The resultant ideological division has split the governing Conservative party down the middle. And trying to hold it together is the embattled Prime Minister Theresa May. She succeeded David Cameron, who resigned after the referendum result, and was left with the unenviable task of trying to unite a divided party, and carve out a strategy for leaving the EU. In order to fight off later crises of legitimacy, she called a general election in June 2017. But instead of reaffirming a Conservative majority, she lost their existing one. Unexpected gains by Labour forced the Conservatives to form a coalition with the Democratic Unionist Party in Northern Ireland in order to hold onto government.
Boris Johnson, hardline Brexiteer (AFP File Photo)
Searching for Atlantic allies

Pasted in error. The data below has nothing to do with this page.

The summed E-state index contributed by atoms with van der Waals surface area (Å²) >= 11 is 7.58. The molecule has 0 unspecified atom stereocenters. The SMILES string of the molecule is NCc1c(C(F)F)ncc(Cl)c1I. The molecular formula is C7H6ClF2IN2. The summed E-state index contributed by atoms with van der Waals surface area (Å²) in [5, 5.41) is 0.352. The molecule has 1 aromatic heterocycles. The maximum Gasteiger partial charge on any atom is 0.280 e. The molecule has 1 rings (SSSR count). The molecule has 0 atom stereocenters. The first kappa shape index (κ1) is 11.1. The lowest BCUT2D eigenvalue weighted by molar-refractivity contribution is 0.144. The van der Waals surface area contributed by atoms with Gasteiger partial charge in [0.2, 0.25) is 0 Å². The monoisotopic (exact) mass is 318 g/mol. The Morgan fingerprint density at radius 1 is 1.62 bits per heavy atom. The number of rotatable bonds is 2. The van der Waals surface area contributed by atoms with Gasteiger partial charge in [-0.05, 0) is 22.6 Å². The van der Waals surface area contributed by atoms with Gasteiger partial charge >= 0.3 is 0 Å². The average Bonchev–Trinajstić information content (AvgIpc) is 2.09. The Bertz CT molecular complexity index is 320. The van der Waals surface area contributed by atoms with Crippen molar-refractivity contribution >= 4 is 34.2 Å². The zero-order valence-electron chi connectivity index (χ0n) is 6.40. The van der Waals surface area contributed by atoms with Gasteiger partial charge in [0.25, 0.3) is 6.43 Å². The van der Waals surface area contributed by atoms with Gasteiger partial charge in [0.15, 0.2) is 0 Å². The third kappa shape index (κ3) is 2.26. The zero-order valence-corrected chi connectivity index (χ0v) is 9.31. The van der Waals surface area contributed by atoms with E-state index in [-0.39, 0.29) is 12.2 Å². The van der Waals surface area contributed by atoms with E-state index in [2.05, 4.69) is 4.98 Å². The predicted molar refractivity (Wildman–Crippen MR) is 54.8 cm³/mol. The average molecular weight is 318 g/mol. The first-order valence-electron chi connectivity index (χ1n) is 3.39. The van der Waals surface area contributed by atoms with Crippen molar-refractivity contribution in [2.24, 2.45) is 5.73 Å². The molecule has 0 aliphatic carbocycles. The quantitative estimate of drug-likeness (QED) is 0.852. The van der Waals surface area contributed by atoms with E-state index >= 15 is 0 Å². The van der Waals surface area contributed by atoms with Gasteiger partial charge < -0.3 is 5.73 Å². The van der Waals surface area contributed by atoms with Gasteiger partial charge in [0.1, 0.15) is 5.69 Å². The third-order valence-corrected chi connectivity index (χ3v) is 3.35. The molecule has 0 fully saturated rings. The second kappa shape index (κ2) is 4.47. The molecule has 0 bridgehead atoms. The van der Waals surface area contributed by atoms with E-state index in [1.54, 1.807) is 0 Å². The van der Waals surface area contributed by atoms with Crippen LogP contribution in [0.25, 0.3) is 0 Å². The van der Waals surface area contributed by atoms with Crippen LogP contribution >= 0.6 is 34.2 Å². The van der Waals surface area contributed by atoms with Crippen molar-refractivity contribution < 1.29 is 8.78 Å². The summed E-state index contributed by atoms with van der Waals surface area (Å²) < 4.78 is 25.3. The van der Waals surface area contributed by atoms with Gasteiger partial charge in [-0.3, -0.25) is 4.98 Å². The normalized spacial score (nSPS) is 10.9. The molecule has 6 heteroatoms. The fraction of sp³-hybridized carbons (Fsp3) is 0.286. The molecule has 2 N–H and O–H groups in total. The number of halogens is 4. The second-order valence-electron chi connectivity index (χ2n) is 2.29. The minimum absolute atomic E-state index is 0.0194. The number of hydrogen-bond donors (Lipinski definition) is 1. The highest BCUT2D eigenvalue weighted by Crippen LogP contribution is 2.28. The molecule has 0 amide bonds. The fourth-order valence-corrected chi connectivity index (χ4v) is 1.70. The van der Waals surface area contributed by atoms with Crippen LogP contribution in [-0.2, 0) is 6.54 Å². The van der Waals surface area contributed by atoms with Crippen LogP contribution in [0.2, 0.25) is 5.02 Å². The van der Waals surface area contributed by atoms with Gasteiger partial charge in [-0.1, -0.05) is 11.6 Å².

May is well aware of not only her own vulnerability, but Britain’s as well. Now that there is no certainty over what Britain’s future relationship with the EU will look like, she has been in search of other allies. And from the moment the result of the 2016 U.S. election was announced, she decided that Britain would do what it took to be a friend to President Donald Trump.
Within days of his being sworn in as President, May invited Trump for a state visit to Britain. This is the highest honour that can be bestowed upon a foreign leader. It involves a stay with the Queen at Buckingham Palace and a state banquet. And it is a courtesy that is hardly ever extended during a world leader’s first year in office – Bloomberg reported that her team hoped that this would “appeal to Trump’s vanity”.
She then for a time refused to condemn Trump’s travel ban on several Muslim majority countries, despite enormous protests in Britain. An unfortunate photograph of Trump holding May’s hand, taken in January 2017 when May visited Washington and splashed across Britain’s front pages next day, helped to cement an image of her as getting too close to the highly controversial US president.
Lack of diplomatic decorum